Proposed Constitutional Amendment on Eminent Domain: Cons and Pros


The proposed eminent domain constitutional amendment is pending at the 2012 Virginia General Assembly.  See 2012′s bills on the amendment, HJ 3 and SJ 3

If these bills pass the proposed amendment in the same form as last year, the amendment will be on the ballot in Fall 2012 for voter approval.   This blog, which until now has been silent on the topic, now weighs in as a source for information on the proposed amendment.

First, the con view.

Some have asserted that eminent domain authority can be (and is) set by statute, and a constitutional amendment is unnecessary.  They note that the General Assembly has heavily amended the statutes authorizing eminent domain to address (and arguably over-address) the Connnecticut-based Kelo case, thus making the amendment arguably unnecessary or at least premature, until the true impacts of the statutory amendments are known.  Thus, “Virginia would be wise to allow the 2007 reforms to be fully implemented before pursuing any additional legislation for a problem that may no longer exist.”  See Craig Wilson op end, “Eminent Domain Amendment Unnecessary in Virginia,” published March 5, 2011.

A major criticism of the proposed amendment is the cost to taxpayers.  Additional moneys will be required to condemn anything, even for scenarios in which the public purpose is unquestioned, like a condemnation for a needed school or an improvement to a crowded intersection.  Additional awards to landowners will be mandated for “lost profits” and “lost access”, heretofore not recognized as a property right (except for a complete or “unreasonable” loss of access).  The Roanoke newspaper said this:  “State lawmakers must take a more discerning approach and defeat this amendment. The constitution should be reserved for long-standing principles, not used as a test tube for untried feel-good measures. This is one experiment Virginia taxpayers cannot afford.”  See Roanoke Times editorial:  “A Costly Over-Reach on Condemnation: A proposed constitutional amendment would force taxpayers to pay more for roads and utilities.”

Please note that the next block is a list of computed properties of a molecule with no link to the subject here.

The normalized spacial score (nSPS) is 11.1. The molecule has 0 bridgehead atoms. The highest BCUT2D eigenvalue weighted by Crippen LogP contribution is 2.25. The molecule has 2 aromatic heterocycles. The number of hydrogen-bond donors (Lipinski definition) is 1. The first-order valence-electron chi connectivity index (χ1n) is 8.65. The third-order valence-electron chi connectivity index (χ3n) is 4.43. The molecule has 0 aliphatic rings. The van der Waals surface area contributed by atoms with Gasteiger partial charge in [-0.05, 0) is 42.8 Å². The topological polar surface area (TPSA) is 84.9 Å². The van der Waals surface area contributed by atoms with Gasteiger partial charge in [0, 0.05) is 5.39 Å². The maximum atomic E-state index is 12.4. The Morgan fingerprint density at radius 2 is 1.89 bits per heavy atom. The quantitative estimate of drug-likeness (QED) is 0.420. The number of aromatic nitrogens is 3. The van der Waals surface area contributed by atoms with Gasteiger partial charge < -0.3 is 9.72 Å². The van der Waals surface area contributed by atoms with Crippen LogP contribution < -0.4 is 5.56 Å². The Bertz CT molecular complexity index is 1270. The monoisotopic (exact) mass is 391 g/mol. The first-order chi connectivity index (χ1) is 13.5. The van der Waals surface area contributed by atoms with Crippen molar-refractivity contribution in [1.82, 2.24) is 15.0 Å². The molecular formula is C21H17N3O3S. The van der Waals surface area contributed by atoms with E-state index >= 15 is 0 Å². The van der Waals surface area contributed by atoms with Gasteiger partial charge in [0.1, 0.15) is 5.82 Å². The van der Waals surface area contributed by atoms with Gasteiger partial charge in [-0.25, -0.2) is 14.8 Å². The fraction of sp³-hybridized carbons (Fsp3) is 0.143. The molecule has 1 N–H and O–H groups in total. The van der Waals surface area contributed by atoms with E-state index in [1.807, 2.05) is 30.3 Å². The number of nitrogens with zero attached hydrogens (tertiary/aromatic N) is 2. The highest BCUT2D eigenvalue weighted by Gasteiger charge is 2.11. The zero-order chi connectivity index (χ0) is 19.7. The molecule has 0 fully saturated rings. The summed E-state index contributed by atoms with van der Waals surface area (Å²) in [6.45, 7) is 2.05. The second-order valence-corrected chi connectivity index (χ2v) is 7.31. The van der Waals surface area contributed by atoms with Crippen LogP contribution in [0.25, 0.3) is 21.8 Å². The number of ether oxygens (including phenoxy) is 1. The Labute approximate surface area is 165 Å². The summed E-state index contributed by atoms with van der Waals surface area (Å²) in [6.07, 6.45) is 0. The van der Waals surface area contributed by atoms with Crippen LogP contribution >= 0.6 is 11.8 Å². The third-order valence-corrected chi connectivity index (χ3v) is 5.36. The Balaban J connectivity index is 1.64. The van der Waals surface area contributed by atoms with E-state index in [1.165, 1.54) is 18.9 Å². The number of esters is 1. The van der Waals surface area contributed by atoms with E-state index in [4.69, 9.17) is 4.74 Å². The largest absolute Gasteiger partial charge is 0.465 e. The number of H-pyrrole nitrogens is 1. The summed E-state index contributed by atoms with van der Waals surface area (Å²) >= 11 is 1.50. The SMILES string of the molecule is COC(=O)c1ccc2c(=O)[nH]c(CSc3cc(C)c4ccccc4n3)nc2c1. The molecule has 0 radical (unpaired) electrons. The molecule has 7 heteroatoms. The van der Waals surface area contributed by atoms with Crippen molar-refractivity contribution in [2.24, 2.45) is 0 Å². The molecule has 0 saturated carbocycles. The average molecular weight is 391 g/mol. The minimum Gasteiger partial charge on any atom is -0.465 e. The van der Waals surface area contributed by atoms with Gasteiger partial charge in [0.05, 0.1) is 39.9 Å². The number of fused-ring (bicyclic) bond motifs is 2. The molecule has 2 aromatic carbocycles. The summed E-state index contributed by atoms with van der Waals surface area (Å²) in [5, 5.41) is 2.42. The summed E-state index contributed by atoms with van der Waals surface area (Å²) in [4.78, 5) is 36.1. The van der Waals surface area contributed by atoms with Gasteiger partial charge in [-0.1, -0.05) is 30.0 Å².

Although there is likely no real way to know the total fiscal impact, or the impact on individual projects being delayed or canceled because of additional cost, the official state fiscal impact study estimates the annual cost to taxpayers would be $36 million.  This is due to requirement that new sources of damage awards never before recognized will be added — lost profits and lost access. 

Please see full article below for more information.

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DISCLAIMER: Because of the generality of this update, the information provided herein may not be applicable in all situations and should not be acted upon without specific legal advice based on particular situations.

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